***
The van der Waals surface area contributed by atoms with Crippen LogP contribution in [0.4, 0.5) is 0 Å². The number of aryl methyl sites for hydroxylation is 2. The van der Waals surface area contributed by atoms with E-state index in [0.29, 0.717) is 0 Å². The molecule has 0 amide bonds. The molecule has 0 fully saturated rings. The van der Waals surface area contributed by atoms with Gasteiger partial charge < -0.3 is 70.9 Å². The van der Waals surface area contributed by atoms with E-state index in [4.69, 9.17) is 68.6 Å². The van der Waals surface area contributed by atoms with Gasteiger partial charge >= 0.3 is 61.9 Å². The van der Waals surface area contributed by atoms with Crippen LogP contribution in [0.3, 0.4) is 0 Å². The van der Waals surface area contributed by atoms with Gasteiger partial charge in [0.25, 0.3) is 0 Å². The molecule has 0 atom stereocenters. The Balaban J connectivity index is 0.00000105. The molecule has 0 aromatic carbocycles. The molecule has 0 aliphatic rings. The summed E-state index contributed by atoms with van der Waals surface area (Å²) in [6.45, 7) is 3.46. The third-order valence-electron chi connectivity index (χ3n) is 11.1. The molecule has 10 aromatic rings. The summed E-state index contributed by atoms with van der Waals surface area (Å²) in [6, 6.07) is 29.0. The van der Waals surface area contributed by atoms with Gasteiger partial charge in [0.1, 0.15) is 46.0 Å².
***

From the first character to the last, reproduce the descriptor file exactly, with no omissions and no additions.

The van der Waals surface area contributed by atoms with Crippen LogP contribution in [0.4, 0.5) is 0 Å². The number of aryl methyl sites for hydroxylation is 2. The van der Waals surface area contributed by atoms with E-state index in [0.29, 0.717) is 0 Å². The molecule has 0 amide bonds. The molecule has 0 fully saturated rings. The van der Waals surface area contributed by atoms with Gasteiger partial charge < -0.3 is 70.9 Å². The van der Waals surface area contributed by atoms with E-state index in [4.69, 9.17) is 68.6 Å². The van der Waals surface area contributed by atoms with Gasteiger partial charge >= 0.3 is 61.9 Å². The van der Waals surface area contributed by atoms with Crippen LogP contribution in [0.3, 0.4) is 0 Å². The van der Waals surface area contributed by atoms with Gasteiger partial charge in [0.25, 0.3) is 0 Å². The molecule has 0 atom stereocenters. The Balaban J connectivity index is 0.00000105. The molecule has 0 aromatic carbocycles. The molecule has 0 aliphatic rings. The summed E-state index contributed by atoms with van der Waals surface area (Å²) in [6.45, 7) is 3.46. The third-order valence-electron chi connectivity index (χ3n) is 11.1. The molecule has 10 aromatic rings. The summed E-state index contributed by atoms with van der Waals surface area (Å²) in [6, 6.07) is 29.0. The van der Waals surface area contributed by atoms with Gasteiger partial charge in [0.1, 0.15) is 46.0 Å².